He is not unreasonably seeking approval. He is refreshingly insightful about himself – honest about being self-opinionated and obsessive from an early age, but he does strive to provide evidence for his insistences. He has written a much-needed polemic about teaching music, the lack of policy and practice to deliver good music teaching, need for it and, as he shows us, his life passion for and techniques of teaching music. He writes astonishingly about surviving a Roman Catholic education in the 1950s (be very afraid) and, to some degree, we see what has damaged Richard Gill has taught him to heal his students. He is expert in Orff Schulwerk and anyone with an interest in music education needs at least to read him here. He tells us quite a lot about opera in Australia, the question being, how much is too much?
Give Me Excess of It is a worthwhile read and I shan’t say any more about except, I take issue with a comment makes about genres and I quote the entire paragraph:
“The notion that classical music had special qualities that had an improving effect, and that liking popular music was the beginning of a slippery slope, was all-pervasive when I was a student. Old equals good and new equals bad. Even in the so-called classical music world, it was a theme: Stravinsky bad, Brahms good, modern music rubbish. Genuine musicians, I was later to discover, knew music to be either good or bad.” P 62
Duke Ellington is reported to have said the same when asked about what good jazz was. When I checked on the redoubtable Wikipedia I was rewarded with another (unverified) quote from the Duke:
There are two kinds of music, the good kind and the other kind. I like both.
I have a problem with defining anything as good or bad: Duke Ellington’s second statement is really the crux of the matter: it’s not whether music is good or bad, it’s what we do with it. Richard Gill allows that no music type is in and of itself bad, but what the hell is bad music (and why would ‘genuine’ musicians know)? Leaving aside how to define ‘good’ music, I’d like to have a stab at bad music: what is it and why do we like it, albeit as a guilty pleasure sometimes?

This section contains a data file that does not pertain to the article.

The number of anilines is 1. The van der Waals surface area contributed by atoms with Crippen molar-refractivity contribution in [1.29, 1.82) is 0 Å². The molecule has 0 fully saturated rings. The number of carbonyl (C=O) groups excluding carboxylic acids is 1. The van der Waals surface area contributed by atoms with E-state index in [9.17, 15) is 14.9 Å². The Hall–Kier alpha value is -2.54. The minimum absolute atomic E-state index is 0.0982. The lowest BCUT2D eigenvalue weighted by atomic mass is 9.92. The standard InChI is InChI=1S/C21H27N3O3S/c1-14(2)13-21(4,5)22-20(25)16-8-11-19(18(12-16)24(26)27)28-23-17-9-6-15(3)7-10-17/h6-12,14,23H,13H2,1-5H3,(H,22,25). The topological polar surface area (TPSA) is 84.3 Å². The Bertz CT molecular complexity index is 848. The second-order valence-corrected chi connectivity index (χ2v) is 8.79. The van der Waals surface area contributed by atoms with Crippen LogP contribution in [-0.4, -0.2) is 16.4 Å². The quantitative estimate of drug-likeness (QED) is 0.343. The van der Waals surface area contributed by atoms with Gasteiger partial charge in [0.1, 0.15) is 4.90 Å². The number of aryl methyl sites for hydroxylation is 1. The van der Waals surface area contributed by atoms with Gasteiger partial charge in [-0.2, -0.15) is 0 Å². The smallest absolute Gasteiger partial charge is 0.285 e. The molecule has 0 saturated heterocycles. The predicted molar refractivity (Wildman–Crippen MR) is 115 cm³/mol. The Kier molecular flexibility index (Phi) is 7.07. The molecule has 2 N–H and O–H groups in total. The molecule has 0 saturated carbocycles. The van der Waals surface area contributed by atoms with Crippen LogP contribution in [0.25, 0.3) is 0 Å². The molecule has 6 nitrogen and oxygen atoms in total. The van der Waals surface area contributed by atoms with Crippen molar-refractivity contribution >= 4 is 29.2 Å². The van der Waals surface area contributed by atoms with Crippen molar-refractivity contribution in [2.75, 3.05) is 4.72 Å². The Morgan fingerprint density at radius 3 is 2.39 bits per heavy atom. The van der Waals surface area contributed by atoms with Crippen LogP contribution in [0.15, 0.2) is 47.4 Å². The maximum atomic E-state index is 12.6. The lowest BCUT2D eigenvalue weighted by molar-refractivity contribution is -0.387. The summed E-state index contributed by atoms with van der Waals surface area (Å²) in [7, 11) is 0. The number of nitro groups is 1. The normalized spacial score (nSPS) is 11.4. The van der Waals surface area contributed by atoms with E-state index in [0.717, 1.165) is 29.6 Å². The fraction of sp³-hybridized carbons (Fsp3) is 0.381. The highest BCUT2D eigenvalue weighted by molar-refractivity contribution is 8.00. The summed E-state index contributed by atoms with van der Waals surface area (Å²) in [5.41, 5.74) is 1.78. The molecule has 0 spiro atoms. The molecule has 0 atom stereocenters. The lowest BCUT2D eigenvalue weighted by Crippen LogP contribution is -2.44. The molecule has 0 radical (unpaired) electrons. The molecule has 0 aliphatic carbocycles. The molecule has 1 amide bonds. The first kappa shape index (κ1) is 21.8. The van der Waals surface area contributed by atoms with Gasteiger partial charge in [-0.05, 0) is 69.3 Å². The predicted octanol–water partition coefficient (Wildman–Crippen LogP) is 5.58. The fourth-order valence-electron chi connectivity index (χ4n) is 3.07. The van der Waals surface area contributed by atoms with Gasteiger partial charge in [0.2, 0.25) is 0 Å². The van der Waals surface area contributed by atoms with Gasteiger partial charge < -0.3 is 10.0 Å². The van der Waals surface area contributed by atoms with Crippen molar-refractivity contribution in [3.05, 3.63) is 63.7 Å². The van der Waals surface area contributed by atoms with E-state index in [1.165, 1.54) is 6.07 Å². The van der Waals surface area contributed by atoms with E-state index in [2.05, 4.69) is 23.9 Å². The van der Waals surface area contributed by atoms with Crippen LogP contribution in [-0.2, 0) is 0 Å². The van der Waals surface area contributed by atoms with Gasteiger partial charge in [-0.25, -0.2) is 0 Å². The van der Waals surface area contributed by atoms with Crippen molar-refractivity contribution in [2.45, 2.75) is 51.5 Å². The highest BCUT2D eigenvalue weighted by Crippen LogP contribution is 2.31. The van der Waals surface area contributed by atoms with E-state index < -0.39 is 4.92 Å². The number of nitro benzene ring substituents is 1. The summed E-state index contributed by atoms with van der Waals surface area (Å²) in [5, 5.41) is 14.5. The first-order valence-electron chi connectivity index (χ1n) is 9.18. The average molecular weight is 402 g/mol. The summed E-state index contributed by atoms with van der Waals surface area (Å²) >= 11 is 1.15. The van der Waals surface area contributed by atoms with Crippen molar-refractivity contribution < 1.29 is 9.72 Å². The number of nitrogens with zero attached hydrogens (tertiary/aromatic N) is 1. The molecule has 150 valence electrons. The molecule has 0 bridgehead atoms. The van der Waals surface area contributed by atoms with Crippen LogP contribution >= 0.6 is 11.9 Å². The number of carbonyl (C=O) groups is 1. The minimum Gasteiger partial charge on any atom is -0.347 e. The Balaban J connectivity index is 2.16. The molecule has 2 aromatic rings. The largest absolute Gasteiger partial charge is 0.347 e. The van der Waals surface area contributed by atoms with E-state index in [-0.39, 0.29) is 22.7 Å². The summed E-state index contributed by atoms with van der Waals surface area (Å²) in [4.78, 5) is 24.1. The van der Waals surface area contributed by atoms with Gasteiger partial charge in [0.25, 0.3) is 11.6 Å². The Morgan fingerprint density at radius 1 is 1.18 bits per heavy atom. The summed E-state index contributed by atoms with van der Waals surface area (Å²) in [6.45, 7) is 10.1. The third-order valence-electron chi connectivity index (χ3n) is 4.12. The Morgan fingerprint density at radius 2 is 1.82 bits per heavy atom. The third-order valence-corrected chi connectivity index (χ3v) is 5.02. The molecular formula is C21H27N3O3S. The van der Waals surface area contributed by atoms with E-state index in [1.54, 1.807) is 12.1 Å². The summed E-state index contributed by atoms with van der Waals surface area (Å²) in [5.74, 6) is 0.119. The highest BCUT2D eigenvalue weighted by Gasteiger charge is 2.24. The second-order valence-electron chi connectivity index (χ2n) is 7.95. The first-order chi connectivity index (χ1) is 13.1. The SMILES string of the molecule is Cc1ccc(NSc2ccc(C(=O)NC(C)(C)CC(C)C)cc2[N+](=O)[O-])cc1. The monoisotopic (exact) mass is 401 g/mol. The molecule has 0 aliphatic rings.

Bad music is not just bad performance of any music. I frequently take great pleasure in heroically awful performances, but only if they are of material strong enough to survive any interpretation. Sometimes the quality and performance of the music is deliciously wide of the mark. To set my boundaries a bit here, I propose that there is bad music you can’t bear to listen to (for whatever reason and it is totally personal taste) and bad music that is so ‘wrong’ you can’t tear your ears away. I’m hoping to arrive at some consensus on what this could be and am confident that I shall in no way achieve it.
I shall try to avoid simply applying the epithet ‘bad music’ to whole genres, although I happily lump English Music Hall songs and Mariachi Bands together as bad music I adore. But these two forms had and have serious support that stems from cultural origins that are meaningful in their context, so my taking an ironic, smart-arse stance on them is just that. We can be patronising about other people’s taste and I would like to protect my right to patronise some music while trying to identify why other music is bad.
Difficult music genres, like 20th century art music have, in their freshness, been labelled wrong, bad, yet they eventually find their way into the mainstream, particularly via film music. Millions who listen happily to Bartok or Ligeti in a soundtrack would never approach them in any other context.
Film music has a concrete function: we know what to do with music we hear in films. Music function is a lot easier to write about than music in the abstract, for which problem I refer you to The Impossibility of Music by Simon Holberton on this site.
From a functional perspective, here are some categories on what may define bad music.
The Bathetically Portentous
My hero in this is Mahler, but for something shorter check out Cream’s In the White Room
The lyrics are a marvel of their time (sourced from Youtube):
In the white room with black curtains near the station.
Blackroof country, no gold pavements, tired starlings.
Silver horses ran down moonbeams in your dark eyes.
Dawnlight smiles on you leaving, my contentment.
I’ll wait in this place where the sun never shines …
Sorry, I can’t go any further. I wouldn’t recommend sticking this song ‘where the sun never shines’, because the music is fabulous and I love the earnestness and art so conscientiously on display here. Such a wonderfully underachieving effort. Maybe it’s Manglish. (see next category).
The Parallel Universes of Music and Lyrics